Back Pain — Spine, Nerves, Discs
Your neuro-muscular-skeletal system is delicately balanced and interconnected. When a muscle is too weak or even too strong, it places abnormal stress on another muscle. The muscle that is stressed will compensate for a while, but eventually it will begin to hurt.
Strengthening the abdominal muscles can help prevent lower back pain. One of the chief causes of lower back pain is weak abdominal muscles. The abdominals hold the lower torso and if they are weak, the back muscles will be forced into strenuous positions and efforts.
Posture plays a vital role in maintaining a healthy back. Stand straight, with your stomach muscles firm and your buttocks tucked in. Don’t way your back or let a curve develop in the lumbar region. Also, try not to sink into one hip or the other. Good posture will not only save your back, it will also make you look much more attractive and fit.
Sitting is more stressful to the back than standing, so if you have a sedentary job, get up and move around often. Make sure you have a chair that has adjustable height, so you can sit with your feet flat on the floor and your knees slightly higher than your hips. Your chair should be firm, but not totally hard, with armrests and tilt-and-swivel mechanisms.
Rest on a good firm mattress, and never sleep on your stomach. Lying on our side with the hips and knees slightly flexed is the best position; lying face up is also okay.
Correct ways to move your body and back: “before lifting contract your stomach muscles”; “lift with your legs, not with your back”; “squat down and pick it up and stand up, as opposed to bending at the waist”; “don’t lift and twist at the same time”; “know your limits and get help when you’re lifting something that you know is too heavy”.
Arthritis, falls, accidents, and wear and tear on the spine’s bones and joints can also cause lumbar spinal canal stenosis. It starts gradually and develops over a long period of time.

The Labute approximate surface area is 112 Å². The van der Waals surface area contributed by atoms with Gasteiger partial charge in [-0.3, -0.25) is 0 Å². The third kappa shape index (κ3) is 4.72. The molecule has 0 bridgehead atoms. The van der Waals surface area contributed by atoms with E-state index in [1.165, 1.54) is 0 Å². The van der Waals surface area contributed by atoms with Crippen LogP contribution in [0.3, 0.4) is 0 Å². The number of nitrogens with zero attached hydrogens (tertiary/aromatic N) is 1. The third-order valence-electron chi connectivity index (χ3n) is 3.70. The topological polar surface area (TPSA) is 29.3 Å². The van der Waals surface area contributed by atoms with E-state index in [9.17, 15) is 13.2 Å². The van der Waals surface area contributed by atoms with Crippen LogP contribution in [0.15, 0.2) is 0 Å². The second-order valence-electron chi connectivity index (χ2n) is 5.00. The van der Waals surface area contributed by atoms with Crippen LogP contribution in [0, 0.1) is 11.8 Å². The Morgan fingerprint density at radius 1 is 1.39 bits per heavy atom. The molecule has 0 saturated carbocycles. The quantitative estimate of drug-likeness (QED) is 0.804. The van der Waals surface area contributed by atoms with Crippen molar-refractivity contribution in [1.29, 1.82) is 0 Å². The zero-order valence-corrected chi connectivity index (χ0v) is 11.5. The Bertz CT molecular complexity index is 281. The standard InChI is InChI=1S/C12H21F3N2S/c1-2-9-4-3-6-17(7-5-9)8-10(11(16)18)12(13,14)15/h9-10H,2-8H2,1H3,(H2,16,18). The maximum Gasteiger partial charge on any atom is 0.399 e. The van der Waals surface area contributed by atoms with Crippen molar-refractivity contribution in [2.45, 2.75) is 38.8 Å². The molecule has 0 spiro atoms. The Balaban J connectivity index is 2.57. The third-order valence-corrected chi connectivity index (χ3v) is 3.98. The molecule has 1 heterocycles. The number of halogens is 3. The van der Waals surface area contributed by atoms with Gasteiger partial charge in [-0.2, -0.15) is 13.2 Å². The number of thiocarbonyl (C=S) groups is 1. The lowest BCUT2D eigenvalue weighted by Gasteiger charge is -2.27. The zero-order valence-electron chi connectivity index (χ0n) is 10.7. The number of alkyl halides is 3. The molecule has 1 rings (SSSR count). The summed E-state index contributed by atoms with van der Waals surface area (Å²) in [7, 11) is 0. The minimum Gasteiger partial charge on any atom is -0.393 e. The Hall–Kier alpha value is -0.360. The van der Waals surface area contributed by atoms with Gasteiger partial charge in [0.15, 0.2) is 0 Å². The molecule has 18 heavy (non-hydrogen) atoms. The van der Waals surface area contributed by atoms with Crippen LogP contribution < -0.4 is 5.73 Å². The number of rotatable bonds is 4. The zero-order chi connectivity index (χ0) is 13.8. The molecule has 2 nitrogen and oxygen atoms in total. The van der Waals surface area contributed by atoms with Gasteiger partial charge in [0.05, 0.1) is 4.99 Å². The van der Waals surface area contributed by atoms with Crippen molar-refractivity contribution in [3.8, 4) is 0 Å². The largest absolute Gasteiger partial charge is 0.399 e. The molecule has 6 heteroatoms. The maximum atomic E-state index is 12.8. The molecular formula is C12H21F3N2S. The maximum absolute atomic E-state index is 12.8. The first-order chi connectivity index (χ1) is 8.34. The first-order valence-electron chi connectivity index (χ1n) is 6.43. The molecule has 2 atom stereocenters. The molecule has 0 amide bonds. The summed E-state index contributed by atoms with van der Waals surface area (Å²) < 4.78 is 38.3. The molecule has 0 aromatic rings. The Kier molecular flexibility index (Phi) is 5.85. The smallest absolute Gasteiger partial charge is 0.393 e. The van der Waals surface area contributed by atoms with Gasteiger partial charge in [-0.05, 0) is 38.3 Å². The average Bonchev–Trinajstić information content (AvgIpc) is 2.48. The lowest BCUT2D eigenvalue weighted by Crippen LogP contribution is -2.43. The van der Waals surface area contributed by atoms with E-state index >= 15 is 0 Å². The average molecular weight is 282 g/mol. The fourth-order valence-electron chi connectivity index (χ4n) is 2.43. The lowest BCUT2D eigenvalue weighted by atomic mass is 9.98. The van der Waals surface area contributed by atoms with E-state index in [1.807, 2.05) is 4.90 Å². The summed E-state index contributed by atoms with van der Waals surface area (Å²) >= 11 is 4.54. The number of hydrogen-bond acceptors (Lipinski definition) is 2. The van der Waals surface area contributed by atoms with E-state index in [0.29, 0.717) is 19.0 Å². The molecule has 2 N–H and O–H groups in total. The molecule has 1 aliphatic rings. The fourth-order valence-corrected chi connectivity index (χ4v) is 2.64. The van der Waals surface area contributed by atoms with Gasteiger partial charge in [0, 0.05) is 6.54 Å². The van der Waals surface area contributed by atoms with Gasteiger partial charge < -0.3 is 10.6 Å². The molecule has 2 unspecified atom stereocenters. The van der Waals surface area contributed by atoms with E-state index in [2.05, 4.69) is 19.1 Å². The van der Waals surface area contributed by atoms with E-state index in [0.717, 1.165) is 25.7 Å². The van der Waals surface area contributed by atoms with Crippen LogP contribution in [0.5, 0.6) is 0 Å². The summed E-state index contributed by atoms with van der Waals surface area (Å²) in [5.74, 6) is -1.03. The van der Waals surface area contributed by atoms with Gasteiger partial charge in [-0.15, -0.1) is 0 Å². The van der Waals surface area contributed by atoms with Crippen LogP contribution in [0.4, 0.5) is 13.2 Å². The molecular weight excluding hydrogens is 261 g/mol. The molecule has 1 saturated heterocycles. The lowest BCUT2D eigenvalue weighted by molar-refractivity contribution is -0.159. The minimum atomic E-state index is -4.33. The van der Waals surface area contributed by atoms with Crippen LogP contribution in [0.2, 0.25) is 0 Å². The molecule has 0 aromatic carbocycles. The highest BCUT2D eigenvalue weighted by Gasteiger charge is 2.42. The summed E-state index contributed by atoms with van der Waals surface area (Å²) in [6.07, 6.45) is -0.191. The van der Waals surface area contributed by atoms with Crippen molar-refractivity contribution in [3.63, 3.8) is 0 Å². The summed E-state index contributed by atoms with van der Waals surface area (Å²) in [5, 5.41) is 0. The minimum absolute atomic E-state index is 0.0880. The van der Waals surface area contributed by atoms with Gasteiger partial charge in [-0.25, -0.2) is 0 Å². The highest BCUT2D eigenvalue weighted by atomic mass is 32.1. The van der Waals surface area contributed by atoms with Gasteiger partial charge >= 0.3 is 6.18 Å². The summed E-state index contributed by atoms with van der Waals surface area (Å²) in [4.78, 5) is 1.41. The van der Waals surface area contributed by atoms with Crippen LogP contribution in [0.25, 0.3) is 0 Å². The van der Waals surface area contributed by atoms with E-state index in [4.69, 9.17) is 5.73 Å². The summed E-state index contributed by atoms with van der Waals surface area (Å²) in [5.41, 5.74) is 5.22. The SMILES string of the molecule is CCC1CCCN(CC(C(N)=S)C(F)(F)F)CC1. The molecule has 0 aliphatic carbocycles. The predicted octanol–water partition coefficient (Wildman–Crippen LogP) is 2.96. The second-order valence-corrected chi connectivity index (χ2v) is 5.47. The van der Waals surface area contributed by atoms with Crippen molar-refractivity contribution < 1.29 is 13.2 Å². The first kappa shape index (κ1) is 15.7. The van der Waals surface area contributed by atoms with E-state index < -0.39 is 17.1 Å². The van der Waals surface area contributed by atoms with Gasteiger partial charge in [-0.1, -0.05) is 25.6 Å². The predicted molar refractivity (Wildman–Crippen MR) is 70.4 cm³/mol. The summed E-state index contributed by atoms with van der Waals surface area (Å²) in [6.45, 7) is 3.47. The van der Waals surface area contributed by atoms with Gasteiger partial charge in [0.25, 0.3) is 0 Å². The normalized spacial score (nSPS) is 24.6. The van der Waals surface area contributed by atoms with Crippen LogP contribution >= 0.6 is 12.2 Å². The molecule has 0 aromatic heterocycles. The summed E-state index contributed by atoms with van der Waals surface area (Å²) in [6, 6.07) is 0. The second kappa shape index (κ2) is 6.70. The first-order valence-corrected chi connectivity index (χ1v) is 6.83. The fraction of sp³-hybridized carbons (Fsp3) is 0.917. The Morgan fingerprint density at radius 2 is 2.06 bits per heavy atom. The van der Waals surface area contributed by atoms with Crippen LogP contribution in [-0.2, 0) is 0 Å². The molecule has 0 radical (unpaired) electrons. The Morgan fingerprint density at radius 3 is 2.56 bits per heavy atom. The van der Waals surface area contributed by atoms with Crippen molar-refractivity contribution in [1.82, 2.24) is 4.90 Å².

Lumbar spinal canal stenosis is not the same as a ruptured disk. A ruptured or “herniated” disk usually pinches 1 or 2 nerves at a time. The pain caused by a ruptured disk in the lumbar spine is usually easy to diagnose and is known as sciatica.
Sciatica usually causes back pain that shoots down one leg along the path of the sciatic nerve. Sciatica can happen any time, not just when you stand up or start walking like it does with stenosis.
People who have lumbar spinal canal stenosis may have back or leg pain or numbness. Their legs might also feel cramped, tired or weak. These symptoms usually start when they are standing or walking. Often, the symptoms get better if they sit, crouch or lie in the fetal position (with your knees tucked up to your chest).
It’s thought that these positions “open” the lumbar canal and take the pressure off the nerves that go to the legs. As the spinal canal narrows, it can squeeze (compress) and irritate the nerve roots that branch out from the spinal cord , or it can squeeze and irritate the spinal cord itself. In severe cases, stenosis can cause partial or complete bowel or bladder incontinence.
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